Day 14  September 13, 2010                                Day 15   Table of content for Eastern Turkey Turkey tour Journal
Monday Mardin Diyarbakir
Submitted by Diane Mitchel

Traveljournal – Diane Mitchell Mardin Day 14 Monday September 13

Leisurely Turkish breakfast till 10 am and then everyone off to explore Mardin in his/her own way till 12:30 pm Already very hot and sunny, but alleys shady. Susan and Barbara strolled through the bazaar and adjoining streets, looking at and pricing jewelry. Jennifer and Victoria wandered through streets, amassing evil eyes; making friends and posting their pictures at the international juice bar; buying stamps; and riding a local donkey.

Barbara and Owen ambled around with a pharmacy as the ultimate destination. Nori, Doris, Rick, Ken and Diane lost themselves in the chaos of the bazaar, looking for soap and a pharmacy with a multitude of items such as witch hazel. Meli went off in search of a delightful old world style copper box for her new remodeled bathroom.

Nori and Doris had a rewarding experience at a pharmacy thanks to a helpful young attractive English speaking policeman. Meanwhile Ken and Diane negotiated the Monday morning crush at the post office, lining up at the counter which was more than three deep of mostly Arabic style scarf wrapped gentlemen. Behind there was a multitude of traditionally dressed older women in nondescript dresses and scarves sought the comfort of air conditioned chairs. Reserved smiles and greetings were exchanged until the gorgeous stamps (large with a boat design) were bought. Continuing on, we relaxed at a coffee shop with a wonderful veranda overlooking a lovely panoramic view of Mesopotamia, a fabulous cool breeze, and traditional pillows on benches. Refreshed and revitalized we uncovered additional interesting bazaar sights including donkey saddle making and a donkey parking lot.

The first stop for soap was unsuccessful because we could not communicate a desire for pistachio soap. Brilliantly we found someone selling pistachios, obtained a few, and then we could show the soap dealers, our yielded clear expectations. One shop keeper explained that the light green soap was made from the husk of the pistachio and the bright yellow colored soap was from the seed. A light lunch back at the restful Tatli Dede Butik Otel included heartwarming chicken and rice soup, fresh baked homemade bread, salad with tomatoes, cucumbers and mint; lovely white melon and cool sweet watermelon. Then on the bus for Diyarbakir, it was a tight squeeze and a polite adventure for our driver, Genghis to get out of the public parking lot with vehicles sandwiched every which way.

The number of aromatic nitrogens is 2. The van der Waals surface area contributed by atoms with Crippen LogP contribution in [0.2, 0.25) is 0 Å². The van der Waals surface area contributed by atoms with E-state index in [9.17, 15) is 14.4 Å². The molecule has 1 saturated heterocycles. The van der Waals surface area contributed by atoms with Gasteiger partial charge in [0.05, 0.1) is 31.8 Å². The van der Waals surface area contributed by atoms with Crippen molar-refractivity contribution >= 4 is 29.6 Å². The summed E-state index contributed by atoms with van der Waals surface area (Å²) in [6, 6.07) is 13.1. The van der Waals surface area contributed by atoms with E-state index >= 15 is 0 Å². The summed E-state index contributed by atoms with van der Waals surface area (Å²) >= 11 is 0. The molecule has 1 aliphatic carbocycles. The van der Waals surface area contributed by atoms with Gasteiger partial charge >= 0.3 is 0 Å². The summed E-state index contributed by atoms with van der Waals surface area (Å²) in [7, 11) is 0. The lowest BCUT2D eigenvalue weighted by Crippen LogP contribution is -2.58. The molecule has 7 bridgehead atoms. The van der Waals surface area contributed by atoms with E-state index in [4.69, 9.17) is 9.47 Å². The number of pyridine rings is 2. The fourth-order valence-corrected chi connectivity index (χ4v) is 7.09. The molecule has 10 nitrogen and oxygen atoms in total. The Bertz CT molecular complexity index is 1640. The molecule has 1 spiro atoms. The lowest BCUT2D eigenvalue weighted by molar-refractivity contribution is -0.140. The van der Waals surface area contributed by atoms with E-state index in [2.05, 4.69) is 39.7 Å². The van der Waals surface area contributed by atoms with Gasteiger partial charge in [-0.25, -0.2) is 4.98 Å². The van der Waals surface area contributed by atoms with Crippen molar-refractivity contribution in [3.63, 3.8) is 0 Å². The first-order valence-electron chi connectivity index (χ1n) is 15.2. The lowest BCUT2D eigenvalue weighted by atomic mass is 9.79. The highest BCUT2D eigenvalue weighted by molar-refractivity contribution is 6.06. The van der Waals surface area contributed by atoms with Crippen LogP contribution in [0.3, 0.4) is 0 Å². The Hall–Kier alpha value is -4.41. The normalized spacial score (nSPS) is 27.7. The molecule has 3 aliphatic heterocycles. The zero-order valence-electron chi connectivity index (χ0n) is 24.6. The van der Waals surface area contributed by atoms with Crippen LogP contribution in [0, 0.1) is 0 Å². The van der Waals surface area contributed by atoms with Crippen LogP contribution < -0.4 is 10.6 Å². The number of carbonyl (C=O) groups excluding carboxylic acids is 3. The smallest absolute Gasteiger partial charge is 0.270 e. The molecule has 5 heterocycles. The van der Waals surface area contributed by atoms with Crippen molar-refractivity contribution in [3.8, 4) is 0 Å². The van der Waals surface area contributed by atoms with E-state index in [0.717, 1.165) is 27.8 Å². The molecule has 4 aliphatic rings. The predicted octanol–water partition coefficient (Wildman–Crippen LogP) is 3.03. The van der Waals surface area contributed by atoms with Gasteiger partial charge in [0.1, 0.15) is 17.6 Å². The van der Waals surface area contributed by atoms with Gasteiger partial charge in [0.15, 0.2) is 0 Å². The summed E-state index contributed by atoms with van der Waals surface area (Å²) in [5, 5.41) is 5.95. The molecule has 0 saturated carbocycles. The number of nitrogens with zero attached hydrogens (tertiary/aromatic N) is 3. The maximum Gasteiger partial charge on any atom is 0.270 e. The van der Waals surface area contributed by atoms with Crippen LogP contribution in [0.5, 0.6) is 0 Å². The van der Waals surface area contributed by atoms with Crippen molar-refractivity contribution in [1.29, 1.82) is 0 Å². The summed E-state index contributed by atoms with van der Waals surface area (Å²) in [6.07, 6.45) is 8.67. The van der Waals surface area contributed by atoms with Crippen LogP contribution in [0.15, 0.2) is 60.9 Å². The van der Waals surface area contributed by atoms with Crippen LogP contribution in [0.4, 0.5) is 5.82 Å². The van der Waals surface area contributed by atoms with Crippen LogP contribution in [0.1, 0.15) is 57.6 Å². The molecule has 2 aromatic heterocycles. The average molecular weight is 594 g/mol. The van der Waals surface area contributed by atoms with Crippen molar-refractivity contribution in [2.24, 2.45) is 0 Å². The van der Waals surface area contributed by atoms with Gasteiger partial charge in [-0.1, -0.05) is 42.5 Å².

Not much to see before Diyarbakir except for scrubland, some trees, and extensive agricultural tracts farmed in a feudal manner. Just outside the city we stopped to see bricks being made by hand and foot in the traditional way. One fellow showed us how he stomped the mud pile to the right consistency. Bricks were formed, dried in the sun, stacked with coal, smeared with mud, and then fired the entire stacked brick structure. These bricks are mostly used for chimneys.

Across the street a restored 12th (?) century bridge spanning the Tigris framed the black city walls of Diyarbakir in the distance. A quick WC stop at a rehabilitated former caravanserai, then a walk through crowded streets with small shops and views of an extensive bazaar. We gaped at the exterior of the Great Mosque (being renovated) with its mixture of Byzantine and Ottoman motifs, mostly square minaret,
and intricately carved columns and walls. Further walking took us to the Turistik Hotel. And ah… yes; it was still hot; in the 90s easily.

Our group welcomed the respite. Ken and Diane decided to venture forth to see the city walls before dinner.
Wall entrances seemed dark and hazardous, so they settled for a stroll through the park siding the thick, restored walls and gates. Many people were about as young men lounged in groups, fathers entertained children, mothers herded
families. There were groups of kids about the business of play; many women
in scarves or all black.



The evening meal by the pool was pleasantly cooling with tomato soup, salad, chicken kebob, and delicious bread. Later we were “lulled” to sleep by Turkish (pop?) music radiating from the vibrant crowded restaurant below.  

City Walls of Diyarbakir

Market place on the main street of Diyarbakir

The "Big Mosque" - Ulu Camii built on the foundations of the Byzantine Palace

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